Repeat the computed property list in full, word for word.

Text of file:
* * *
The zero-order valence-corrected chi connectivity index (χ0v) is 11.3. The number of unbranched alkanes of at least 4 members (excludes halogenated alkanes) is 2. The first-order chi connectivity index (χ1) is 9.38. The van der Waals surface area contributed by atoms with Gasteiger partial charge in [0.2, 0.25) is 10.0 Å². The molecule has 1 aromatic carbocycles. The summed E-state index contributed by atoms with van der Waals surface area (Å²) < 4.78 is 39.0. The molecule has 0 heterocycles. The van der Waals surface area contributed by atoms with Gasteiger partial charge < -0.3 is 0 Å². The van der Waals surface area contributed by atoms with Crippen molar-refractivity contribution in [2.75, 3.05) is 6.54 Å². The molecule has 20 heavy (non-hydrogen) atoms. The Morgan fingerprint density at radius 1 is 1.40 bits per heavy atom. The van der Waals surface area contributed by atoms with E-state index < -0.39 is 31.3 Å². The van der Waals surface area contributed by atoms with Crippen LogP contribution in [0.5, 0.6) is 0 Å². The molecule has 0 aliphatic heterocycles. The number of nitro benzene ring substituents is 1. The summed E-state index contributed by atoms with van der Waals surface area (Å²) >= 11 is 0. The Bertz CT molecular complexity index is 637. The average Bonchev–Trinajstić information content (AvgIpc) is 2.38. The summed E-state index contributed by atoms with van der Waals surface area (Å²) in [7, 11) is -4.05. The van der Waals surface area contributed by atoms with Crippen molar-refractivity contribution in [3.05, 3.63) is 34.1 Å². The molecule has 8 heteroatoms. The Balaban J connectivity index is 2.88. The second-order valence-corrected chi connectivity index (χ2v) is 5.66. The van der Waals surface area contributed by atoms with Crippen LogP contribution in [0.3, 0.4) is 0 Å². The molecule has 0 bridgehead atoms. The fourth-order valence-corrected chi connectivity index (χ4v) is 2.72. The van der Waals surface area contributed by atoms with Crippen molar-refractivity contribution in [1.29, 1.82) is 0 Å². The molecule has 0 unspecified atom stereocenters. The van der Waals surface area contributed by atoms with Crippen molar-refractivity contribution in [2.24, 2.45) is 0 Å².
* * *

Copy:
The zero-order valence-corrected chi connectivity index (χ0v) is 11.3. The number of unbranched alkanes of at least 4 members (excludes halogenated alkanes) is 2. The first-order chi connectivity index (χ1) is 9.38. The van der Waals surface area contributed by atoms with Gasteiger partial charge in [0.2, 0.25) is 10.0 Å². The molecule has 1 aromatic carbocycles. The summed E-state index contributed by atoms with van der Waals surface area (Å²) < 4.78 is 39.0. The molecule has 0 heterocycles. The van der Waals surface area contributed by atoms with Gasteiger partial charge < -0.3 is 0 Å². The van der Waals surface area contributed by atoms with Crippen molar-refractivity contribution in [2.75, 3.05) is 6.54 Å². The molecule has 20 heavy (non-hydrogen) atoms. The Morgan fingerprint density at radius 1 is 1.40 bits per heavy atom. The van der Waals surface area contributed by atoms with E-state index < -0.39 is 31.3 Å². The van der Waals surface area contributed by atoms with Crippen LogP contribution in [0.5, 0.6) is 0 Å². The molecule has 0 aliphatic heterocycles. The number of nitro benzene ring substituents is 1. The summed E-state index contributed by atoms with van der Waals surface area (Å²) >= 11 is 0. The Bertz CT molecular complexity index is 637. The average Bonchev–Trinajstić information content (AvgIpc) is 2.38. The summed E-state index contributed by atoms with van der Waals surface area (Å²) in [7, 11) is -4.05. The van der Waals surface area contributed by atoms with Crippen molar-refractivity contribution in [3.05, 3.63) is 34.1 Å². The molecule has 8 heteroatoms. The Balaban J connectivity index is 2.88. The second-order valence-corrected chi connectivity index (χ2v) is 5.66. The van der Waals surface area contributed by atoms with Crippen LogP contribution in [0.3, 0.4) is 0 Å². The molecule has 0 bridgehead atoms. The fourth-order valence-corrected chi connectivity index (χ4v) is 2.72. The van der Waals surface area contributed by atoms with Crippen molar-refractivity contribution in [1.29, 1.82) is 0 Å². The molecule has 0 unspecified atom stereocenters. The van der Waals surface area contributed by atoms with Crippen molar-refractivity contribution in [2.24, 2.45) is 0 Å².